Mum and I had a quiet snuggle moment this morning, after wrapping up morning chores. I was supposed to head off for my daily constitutional in the building compound, but I would be about half an earlier than the last few days [although a good deal later overall than I would’ve liked but never mind that]. [What a mess of a sentence. Can’t be bothered to correct now though.]
I was telling her about the myriad cures I had tried to cure my dandruff. Nothing off-the-counter had worked. No drugs, chemicals, ointments, balms, salves, creams, lotions, potions, shampoos, rinses, conditioners, oils, powders, patches, or capsules had made more than a superficial dent. The dandruff came and went as it pleased, and I hated it. Finally last week I tried salt. Not sea salt, not Himalayan pink rock salt, not salt scraped off the bottom of the legs of the endangered sea turtles; just plain ol’ salt. And it worked. The WikiHow article [yes please go ahead and judge me after reading my litany above] said it needed to be done for a week. Today, I’m on my third day, and I see a dramatic difference. In fact, the dandruff has vanished, and I’m continuing on in the hope that it STAYS vanished.
In the middle of this eulogy on the effects of salt on dandruff, I happened to reiterate to mum that it was a recurring problem from childhood. I went further and explained that I put it down squarely to a combination of dry skin and an oily scalp, or in other words, my father’s genes.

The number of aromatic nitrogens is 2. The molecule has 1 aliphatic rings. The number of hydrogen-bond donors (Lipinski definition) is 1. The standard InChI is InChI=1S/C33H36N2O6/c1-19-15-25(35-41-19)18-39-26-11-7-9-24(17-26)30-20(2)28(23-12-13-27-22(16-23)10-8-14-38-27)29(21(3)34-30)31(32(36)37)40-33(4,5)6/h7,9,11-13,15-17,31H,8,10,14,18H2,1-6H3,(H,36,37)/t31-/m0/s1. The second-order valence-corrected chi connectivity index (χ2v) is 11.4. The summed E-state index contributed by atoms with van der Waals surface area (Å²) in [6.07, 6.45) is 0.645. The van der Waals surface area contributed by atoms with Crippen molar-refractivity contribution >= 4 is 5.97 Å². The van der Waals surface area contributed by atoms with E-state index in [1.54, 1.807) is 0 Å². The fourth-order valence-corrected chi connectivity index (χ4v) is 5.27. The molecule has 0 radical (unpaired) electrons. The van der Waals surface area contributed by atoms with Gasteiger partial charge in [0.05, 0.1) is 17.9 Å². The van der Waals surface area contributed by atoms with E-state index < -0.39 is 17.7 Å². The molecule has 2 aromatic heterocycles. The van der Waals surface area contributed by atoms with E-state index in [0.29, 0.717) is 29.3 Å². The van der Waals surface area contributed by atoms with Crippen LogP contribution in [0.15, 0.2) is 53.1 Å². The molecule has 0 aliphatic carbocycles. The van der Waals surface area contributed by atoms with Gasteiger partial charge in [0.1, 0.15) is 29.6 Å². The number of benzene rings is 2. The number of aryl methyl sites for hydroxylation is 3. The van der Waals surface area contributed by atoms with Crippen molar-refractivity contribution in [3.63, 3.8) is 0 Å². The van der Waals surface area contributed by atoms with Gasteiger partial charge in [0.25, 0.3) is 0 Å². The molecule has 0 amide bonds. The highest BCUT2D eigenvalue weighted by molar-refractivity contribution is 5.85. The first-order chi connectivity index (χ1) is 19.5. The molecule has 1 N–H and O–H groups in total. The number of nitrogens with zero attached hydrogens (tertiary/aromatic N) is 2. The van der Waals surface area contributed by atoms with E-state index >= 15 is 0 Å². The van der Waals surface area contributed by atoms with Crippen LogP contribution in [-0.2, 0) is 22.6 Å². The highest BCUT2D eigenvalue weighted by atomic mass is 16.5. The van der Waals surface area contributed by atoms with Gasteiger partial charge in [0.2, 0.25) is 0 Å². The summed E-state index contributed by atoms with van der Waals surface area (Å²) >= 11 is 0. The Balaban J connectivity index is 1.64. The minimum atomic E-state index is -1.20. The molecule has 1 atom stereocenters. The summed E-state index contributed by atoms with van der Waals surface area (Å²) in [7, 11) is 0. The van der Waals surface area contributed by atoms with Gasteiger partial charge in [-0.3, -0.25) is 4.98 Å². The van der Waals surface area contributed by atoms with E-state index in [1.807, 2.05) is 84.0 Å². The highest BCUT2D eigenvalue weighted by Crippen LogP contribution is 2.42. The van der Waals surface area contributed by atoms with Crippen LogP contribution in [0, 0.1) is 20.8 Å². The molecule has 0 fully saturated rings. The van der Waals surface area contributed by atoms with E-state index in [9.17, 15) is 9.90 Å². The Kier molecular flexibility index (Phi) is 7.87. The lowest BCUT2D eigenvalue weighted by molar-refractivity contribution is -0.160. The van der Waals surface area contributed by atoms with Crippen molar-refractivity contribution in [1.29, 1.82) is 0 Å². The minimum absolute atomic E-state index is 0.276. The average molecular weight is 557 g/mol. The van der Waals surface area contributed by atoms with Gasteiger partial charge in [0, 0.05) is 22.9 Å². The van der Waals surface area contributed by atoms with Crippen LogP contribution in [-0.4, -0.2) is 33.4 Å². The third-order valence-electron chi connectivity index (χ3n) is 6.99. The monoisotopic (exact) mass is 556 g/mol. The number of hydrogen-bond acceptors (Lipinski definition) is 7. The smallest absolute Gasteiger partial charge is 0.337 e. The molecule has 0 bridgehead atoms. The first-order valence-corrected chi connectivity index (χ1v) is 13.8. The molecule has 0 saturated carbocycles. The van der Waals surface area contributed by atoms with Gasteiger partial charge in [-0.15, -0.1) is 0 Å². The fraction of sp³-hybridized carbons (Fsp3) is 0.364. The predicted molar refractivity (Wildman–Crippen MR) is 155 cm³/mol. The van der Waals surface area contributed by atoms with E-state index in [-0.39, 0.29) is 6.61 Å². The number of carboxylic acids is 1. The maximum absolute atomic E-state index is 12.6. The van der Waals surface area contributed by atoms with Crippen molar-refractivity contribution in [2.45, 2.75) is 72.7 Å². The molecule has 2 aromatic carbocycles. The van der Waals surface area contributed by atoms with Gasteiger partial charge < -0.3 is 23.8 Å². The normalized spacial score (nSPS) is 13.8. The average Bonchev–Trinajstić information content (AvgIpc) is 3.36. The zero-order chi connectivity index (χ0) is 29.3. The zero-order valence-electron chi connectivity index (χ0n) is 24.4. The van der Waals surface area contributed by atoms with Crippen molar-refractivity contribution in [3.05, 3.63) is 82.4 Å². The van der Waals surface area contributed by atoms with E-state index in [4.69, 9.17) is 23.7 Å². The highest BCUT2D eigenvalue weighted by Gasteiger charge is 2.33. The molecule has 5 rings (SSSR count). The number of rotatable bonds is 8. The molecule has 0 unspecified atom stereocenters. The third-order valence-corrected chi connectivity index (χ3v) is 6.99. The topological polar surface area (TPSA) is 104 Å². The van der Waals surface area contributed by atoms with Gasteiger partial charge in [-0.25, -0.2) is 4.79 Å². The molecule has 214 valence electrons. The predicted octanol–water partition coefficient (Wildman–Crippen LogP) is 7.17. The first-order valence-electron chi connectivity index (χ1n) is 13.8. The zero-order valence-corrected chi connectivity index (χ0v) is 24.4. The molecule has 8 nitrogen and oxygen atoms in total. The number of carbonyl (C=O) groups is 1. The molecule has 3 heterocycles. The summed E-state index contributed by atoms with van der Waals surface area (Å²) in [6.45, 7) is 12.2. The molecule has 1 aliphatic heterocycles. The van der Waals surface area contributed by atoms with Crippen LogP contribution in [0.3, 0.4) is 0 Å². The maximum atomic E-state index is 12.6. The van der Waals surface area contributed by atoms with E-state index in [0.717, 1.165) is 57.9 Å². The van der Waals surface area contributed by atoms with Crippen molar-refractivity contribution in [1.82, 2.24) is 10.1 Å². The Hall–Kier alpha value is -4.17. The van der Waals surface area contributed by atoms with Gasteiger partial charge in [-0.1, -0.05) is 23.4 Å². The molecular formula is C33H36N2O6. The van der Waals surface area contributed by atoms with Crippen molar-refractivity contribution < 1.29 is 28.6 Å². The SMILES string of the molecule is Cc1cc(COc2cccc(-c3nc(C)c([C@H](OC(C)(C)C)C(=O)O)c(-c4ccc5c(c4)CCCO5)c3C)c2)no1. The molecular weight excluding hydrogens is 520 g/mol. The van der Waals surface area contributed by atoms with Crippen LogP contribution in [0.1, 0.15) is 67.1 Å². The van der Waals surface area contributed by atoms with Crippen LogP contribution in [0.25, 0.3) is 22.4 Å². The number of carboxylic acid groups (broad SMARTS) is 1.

This was a bad thing to say.
Why? Because my mother has been feeling slightly aggrieved for the past couple of days, thanks to pain from an infection, and she only needed the smallest spark to ignite a major pet peeve. A pet peeve, I would like to note, I had/have/will have ZERO control over.
I am essentially a copy of my father. Looks-wise, temperament-wise, behaviour-wise, etc. I will assert here that I am far better-behaved than he ever was, and less prone to outbursts overall. But yes, I do look a lot like him, to the extent that photographs taken around the same ages and sizes make us look like twins.
My mum is not particularly thrilled with this. To be fair to her, she did the heavy lifting of bringing me into this world, and to have offspring that is the living spit in every way of her irritating, childish, yet lovable husband is quite insulting, seeing as his part of the proceedings was minimal.
So, this morning, I had to cut short an amazing snuggle, and beat a hasty retreat downstairs because a 20-minute diatribe on “how dare you have only your father’s genes, and all his bad habits too!” was completely unanswerable.